Of course, there is also the claim that fewer women seem to be writing than men. And that those who do face challenges.  Don Share says, ‘Women are still doing more to manage the mundane details of life than men – from doing dishes to planning travel itineraries – and that leaves them less time. […] To put it succinctly: all of the women writers I know have had to work in the face of one form or another of disadvantage.’

Which leaves us with these questions, and we’d love to have your answers:

Would you judge a book based on whether the author was a male or female?

Would you, the male reader, consider buying The Kay Woman, for instance, an upcoming Westland chick-lit title? Would you, the female buyer-of-books, consider getting yourself Kenny Deori Basumatary’s Chocolates_Guitars_Momos, which could best be classified as lad-lit?

Would you make a gender distinction while buying literary fiction?

Also, do you feel that there aren’t enough women writers on bookshelves? Do you feel women are under-represented in the literary arena?

Do you think the reception women writers receive is prejudiced, biased, or non-existent? And do you think it’s tough being a woman writer?

Finally, which was the last book you had read by a woman? And when was this?

Do give us your feedback! We’d love to know.

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8 thoughts on “The Literary Glass Ceiling: Fact or Fiction?

  1. This is excellent: thank you. I’d like to clarify, however, that I was not at all, in the remark you’ve quoted, making the point that fewer women than men seem to be writing. I was pointing out that women who write face more obstacles than men, and that more demands are placed upon them.

  2. Thanks so much for writing in, Don, and for your generous feedback! We apologize if it appeared as though we were quoting you out of context. That wasn’t our intention, and we thought that the direct quote clarified that. We have tried modifying the paragraph mildly.

  3. Historically there have been more men than women who have been leading the writing arena. However last 2-3 decades have seen the emergence of more and more women as credible writers.

  4. I’m waiting for the responses to the question you posed at the end, I’d like to hope that my audience wouldn’t be limited to female readers, but have a sinking suspicion it just might.

  5. Good to read a post that analyses possible reasons behind the findings of the VIDA study.. One particular point made by Laura Miller —“She says that while women may form the bulk of the reading population (58 percent of adult literary readers are female), their selections aren’t sex-specific. Women read across genres and gender categories, and are as likely to buy a novel by Dumas as one by Jane Austen. Men, on the other hand, tend to display a definite bias, preferring male authors and books about swashbuckling heroes.”— well explains the skewed ratio of book sales of titles by men vs. women. But i guess its not a recent phenomenon.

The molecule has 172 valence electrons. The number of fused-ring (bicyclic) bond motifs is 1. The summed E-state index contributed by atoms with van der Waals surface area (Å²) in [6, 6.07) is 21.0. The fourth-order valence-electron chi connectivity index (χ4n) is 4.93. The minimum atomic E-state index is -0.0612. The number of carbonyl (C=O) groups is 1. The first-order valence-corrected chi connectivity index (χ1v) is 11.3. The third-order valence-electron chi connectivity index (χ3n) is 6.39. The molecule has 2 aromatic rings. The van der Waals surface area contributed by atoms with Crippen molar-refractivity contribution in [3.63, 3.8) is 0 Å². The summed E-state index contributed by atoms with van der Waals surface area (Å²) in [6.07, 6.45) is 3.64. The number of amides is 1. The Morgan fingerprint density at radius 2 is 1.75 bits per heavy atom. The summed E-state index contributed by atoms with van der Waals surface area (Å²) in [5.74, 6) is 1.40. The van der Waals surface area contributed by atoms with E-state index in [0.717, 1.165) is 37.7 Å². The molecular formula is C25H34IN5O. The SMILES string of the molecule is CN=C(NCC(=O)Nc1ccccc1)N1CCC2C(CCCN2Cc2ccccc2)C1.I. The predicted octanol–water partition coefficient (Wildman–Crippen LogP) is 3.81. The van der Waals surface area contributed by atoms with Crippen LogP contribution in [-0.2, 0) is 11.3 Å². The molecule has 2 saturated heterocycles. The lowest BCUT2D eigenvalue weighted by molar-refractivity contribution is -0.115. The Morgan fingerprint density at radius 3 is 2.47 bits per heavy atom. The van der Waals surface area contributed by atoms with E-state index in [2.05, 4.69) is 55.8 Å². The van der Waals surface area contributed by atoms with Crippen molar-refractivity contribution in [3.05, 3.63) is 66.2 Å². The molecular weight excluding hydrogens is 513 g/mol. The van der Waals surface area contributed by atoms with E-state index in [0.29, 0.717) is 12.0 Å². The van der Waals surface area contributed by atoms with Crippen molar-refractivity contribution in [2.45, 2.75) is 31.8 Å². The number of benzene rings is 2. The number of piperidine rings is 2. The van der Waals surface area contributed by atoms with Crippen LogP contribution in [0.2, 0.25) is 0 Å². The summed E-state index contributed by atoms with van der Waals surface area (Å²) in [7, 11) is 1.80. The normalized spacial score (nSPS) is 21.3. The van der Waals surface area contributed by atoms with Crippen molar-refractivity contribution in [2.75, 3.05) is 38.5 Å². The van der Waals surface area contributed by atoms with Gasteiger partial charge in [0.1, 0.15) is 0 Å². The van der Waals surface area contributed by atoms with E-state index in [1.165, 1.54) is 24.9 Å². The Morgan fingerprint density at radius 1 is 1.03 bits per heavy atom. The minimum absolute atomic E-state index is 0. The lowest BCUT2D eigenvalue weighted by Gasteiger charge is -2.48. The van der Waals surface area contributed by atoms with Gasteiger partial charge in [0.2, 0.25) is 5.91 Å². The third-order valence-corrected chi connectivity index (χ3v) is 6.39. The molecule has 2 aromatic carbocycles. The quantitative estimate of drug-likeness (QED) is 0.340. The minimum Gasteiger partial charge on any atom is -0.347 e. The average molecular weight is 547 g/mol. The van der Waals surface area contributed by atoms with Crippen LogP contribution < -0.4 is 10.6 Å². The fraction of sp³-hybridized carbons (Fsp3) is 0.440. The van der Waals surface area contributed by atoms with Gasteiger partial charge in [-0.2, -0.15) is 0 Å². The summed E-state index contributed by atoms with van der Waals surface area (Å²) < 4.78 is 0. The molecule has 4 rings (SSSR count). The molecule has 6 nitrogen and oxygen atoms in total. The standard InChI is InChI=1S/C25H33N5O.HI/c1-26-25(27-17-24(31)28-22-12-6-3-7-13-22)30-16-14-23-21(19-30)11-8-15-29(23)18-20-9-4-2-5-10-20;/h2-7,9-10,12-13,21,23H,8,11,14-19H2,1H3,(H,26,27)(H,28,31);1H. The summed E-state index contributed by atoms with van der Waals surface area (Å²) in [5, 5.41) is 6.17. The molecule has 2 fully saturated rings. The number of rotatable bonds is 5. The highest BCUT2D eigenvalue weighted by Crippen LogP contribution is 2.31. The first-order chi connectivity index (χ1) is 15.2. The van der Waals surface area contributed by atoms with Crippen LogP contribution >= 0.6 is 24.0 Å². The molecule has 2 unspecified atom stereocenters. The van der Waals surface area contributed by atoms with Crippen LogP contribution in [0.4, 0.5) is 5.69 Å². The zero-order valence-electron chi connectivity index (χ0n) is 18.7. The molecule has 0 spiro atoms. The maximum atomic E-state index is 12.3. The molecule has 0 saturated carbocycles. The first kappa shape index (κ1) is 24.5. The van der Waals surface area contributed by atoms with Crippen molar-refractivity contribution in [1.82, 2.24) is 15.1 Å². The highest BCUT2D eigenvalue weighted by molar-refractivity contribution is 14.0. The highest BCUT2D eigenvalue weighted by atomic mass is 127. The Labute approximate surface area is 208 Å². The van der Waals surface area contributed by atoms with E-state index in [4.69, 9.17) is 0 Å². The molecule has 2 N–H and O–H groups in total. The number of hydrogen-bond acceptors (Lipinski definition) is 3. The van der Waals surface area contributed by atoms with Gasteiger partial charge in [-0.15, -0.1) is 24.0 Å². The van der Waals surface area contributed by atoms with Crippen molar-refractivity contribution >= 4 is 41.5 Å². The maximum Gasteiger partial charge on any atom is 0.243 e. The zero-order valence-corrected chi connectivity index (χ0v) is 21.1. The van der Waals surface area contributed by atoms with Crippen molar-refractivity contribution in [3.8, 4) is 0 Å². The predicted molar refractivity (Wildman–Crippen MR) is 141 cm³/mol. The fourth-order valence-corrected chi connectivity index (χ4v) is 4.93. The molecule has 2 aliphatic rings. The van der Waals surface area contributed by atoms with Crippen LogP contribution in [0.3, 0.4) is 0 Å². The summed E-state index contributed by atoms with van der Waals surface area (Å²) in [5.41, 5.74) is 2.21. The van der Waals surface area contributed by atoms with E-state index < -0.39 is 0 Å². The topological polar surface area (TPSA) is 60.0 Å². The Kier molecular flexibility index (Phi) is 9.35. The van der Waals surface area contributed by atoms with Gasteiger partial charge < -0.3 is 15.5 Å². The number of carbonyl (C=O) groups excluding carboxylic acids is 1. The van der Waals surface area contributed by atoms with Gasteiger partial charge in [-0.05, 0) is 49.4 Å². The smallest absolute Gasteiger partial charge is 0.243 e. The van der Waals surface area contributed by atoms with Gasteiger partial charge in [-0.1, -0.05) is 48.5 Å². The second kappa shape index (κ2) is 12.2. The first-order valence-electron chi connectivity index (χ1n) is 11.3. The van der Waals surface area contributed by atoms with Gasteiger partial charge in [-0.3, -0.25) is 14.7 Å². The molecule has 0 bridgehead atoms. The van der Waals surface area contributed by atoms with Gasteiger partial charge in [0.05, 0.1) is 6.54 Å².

Didn’t women writers in the 19th century camouflage their identities by adopting masculine pen names to be taken seriously? george eliot and even the Bronte sisters are some examples.. About time perceptions changed. Good to see publishers like Tranquebar putting their faith in women writers.

  6. Very true! In my younger days, there was a definite leaning towards Hardy Boys and Three Investigators (shunning Nancy Drew) by my male cousins, while we girls would read anything and everything…
    My husband hasn’t bought any female author, tho’ he did appreciate Palace of Illusions, Devil Wears Prada and of course Harry Potter.

    After reading your post, wonder if JK Rowling remained gender neutral deliberately…?

    WAITING for The Kay Woman to get on the stands…! 😀

  7. Thank you for your responses, everyone!
    Ranju: We’re glad you think that women are emerging from the margins of publishing and literature.
    Kiran: We’re tracking each response as well; we would like to know if reading choices are gender-specific.
    DK: That’s an excellent observation. A lot of women did assume male pseudonyms way back in the nineteenth century. We hope you continue reading our women (and male) writers!
    JLT: A lot of articles suggest that the choice of Rowling’s writing-name was deliberate, since it is gender neural. Thank you for sharing your experiences with us. This is what makes updating a blog such a wonderful exercise: your insights! And yes, do look out for our titles!

  8. Your post is very relevant in the wake of the recent comment on women writers by Naipaul. The comment itself was not in very good taste but it raised a number of interesting literary discussions on the subject of women writing.

    I have always hated the term ‘women writers’ – do men who write call themselves ‘men writers’? Shashi Deshpande put it rather well when she asked if ‘literature was a public toilet that required labels for Men and Women’. As a reader I look for a book that appeals to me irrespective of whether the author is a man or a woman. I love George Eliot as much as Charles Dickens, Barbara Kingsolver as much as Salinger. Muriel Spark as much as Ian McEwan, Vikram Seth as much as Kiran Desai.

    But more and more it seems a sad reality that books by women are not appreciated as much they would have been had they been written by a man. Hope this changes sooner than later. It is good to know that Tranqbar press represents a number of women writers.